When choosing ingredients for making a good potting mix or when selecting a potting soil mix that is already made, check to make sure the ingredients of the mix you choose are organically grown so that no toxins or chemical sprays are present in the ingredients you are handling.
Grade: 
Adults
This resource provides three soil mix recipes. Each of these mixes is a healthy and effective combination of ingredients, whether you are working on a larger plot of land or seedling trays.
Grade: 
Adults
This resource, compiled by the Occidental Arts and Ecology Center, lists providers of high-quality seeds.
Grade: 
Adults
This resource, compiled by farmer and Edible Schoolyard Project adviser Wendy Johnson, provides an overview of organizations that advance environmental causes, as well as websites, films, and books that explore ecologically sound growing practices.
Grade: 
Adults
ESYB Curriculum
In this sixth grade orientation, the Edible Schoolyard's garden staff brings visual aids and props into students' indoor classroom to introduce the behavioral expectations for their upcoming garden classes.
Grade: 
6
Progression:
1 of 11
Standards:
Aligned
ESYB Curriculum
A typical garden class at the Edible Schoolyard is divided into three main parts: Opening Circle, In the Field (work time), and Closing Circle.
Grade: 
6
Progression:
2 of 11
ESYB Curriculum
In this 6th grade introductory lesson, students first encounter the garden as a classroom.
Grade: 
6
Progression:
2 of 11
Standards:
Aligned
ESYB Curriculum
In this sixth grade science class, students will begin to understand the process of decomposition and learn about the organisms responsible for breaking down matter. Students will also begin to make the connection with finished compost as food for plants in the garden.
Grade: 
6
Progression:
3 of 11
Standards:
Aligned
ESYB Curriculum
In this lesson, students study bees in the garden and the important role of pollinators while rotating through three stations: Beehive; Catch, Observe, and Release; and Honey Tasting.
Grade: 
6
Progression:
4 of 11
Standards:
Aligned
ESYB Curriculum
In this sixth-grade seasonal lesson, students use teamwork to collectively press cider and learn about apples.
Grade: 
6
Progression:
6 of 11
Standards:
Aligned
ESYB Curriculum
In this sixth-grade science lesson, students explore and study flowers like scientists do, learn about and practice scientific drawing, label a flower's structures and their function, and discuss their findings, questions, and ideas.
Grade:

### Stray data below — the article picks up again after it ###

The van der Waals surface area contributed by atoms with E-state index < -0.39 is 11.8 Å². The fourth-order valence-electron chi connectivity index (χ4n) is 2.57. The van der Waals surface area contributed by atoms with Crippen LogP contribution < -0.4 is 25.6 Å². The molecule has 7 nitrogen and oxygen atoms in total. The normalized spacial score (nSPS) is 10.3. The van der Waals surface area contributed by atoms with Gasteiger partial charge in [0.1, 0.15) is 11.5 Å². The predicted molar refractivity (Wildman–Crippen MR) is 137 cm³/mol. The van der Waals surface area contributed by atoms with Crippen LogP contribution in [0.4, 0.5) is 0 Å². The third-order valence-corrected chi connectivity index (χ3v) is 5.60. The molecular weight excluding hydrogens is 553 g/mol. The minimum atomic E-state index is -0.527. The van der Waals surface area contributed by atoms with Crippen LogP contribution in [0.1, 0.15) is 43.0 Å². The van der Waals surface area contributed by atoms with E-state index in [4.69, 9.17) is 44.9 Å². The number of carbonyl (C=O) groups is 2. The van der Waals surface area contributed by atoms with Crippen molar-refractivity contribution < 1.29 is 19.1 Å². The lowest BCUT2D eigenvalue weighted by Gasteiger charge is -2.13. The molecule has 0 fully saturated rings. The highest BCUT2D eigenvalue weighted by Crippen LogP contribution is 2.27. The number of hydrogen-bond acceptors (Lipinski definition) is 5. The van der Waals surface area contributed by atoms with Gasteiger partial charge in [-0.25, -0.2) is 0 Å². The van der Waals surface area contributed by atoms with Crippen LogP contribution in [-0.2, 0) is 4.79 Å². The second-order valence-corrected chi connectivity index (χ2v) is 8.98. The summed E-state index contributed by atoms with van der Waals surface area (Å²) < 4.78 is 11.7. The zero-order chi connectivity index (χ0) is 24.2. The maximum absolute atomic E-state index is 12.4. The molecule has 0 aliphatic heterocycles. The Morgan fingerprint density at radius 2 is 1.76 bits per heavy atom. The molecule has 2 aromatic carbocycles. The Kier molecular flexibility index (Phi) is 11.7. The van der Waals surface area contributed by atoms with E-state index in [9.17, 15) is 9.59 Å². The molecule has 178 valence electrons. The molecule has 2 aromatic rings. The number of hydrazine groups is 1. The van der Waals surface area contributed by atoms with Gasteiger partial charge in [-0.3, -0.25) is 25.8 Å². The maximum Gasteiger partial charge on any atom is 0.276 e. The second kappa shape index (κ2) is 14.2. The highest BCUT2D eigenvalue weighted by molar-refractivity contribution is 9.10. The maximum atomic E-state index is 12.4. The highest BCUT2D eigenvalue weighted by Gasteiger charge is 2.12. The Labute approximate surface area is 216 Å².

6
Progression:
8 of 11
Standards:
Aligned
ESYB Curriculum
In this sixth-grade humanities lesson, students learn about ancient technologies from around the world by rotating through three stations in the garden: grain grinding, roller sledge, and irrigation.
Grade: 
6
Progression:
9 of 11
Standards:
Aligned
ESYB Curriculum
In this sixth-grade lesson, students experience cooking and eating outdoors. Instead of the usual Closing Circle in the Ramada, we enjoy fresh food and good conversation as we eat together at the long table to celebrate the last 6th grade garden class of the year.
Grade: 
6
Progression:
10 of 11
Standards:
Aligned
ESYB Curriculum
In this eighth-grade garden class, students review how the 4B’s (Be Safe, Be Respectful, Be Responsible, and Be an Ally) can be applied in the garden and break into groups to work in the garden on different tasks.
Grade: 
8
Progression:
1 of 3
Standards:
Aligned
ESYB Curriculum
In this eighth-grade science lesson, students test the pH levels of soil from three different sites in the garden to determine the level of acidity in the garden soil.
Grade: 
8
Progression:
2 of 3
Standards:
Aligned
ESYB Curriculum
In this eighth-grade science lesson, students review the six essential elements of life and discuss how they function in the garden.
Grade: 
8
Progression:
3 of 3
Standards:
Aligned
ESYB Curriculum
This lesson introduces sixth-grade students to the kitchen classroom. Students meet staff, explore the kitchen, learn the basic rules and systems, and practice setting the table to eat a garden snack.
Grade: 
6
Progression:
1 of 9
Standards:
Aligned
ESYB Curriculum
In this sixth-grade humanities lesson, students complete the seed-to-table cycle by preparing sautéed greens and serving them over grains that were grown in the Edible Schoolyard garden. Students learn and practice basic knife skills and safety.
Grade: 
6
Progression:
2 of 9
Standards:
Aligned
ESYB Curriculum
In this sixth-grade humanities lesson, students prepare Pan de los Muertos to honor people or animals in their lives who have passed. They learn about the holiday of Día de los Muertos, and practice measuring precisely.
Grade: 
6
Progression:
3 of 9
Standards:
Aligned
ESYB Curriculum
In this sixth-grade humanities lesson, students make frittata They practice their knife skills and safety, and practice using kitchen systems.
Grade: 
6
Progression:
5 of 9
Standards:
Aligned
ESYB Curriculum
In this sixth-grade humanities lesson, students prepare Vegetable Curry as they study the ideas, goods, and foods that India shared with other regions along the Silk Road. This is the second of four Silk Road lessons.
Grade: 
6
Progression:
7 of 9
Standards:
Aligned
ESYB Curriculum
In this sixth-grade humanities lesson, students prepare fresh pasta with gremolata as they study the exchange of ideas, goods, and foods between Rome and other regions along the Silk Road. This is the third of four Silk Road lessons.
Grade: 
6
Progression:
8 of 9
Standards:
Aligned
ESYB Curriculum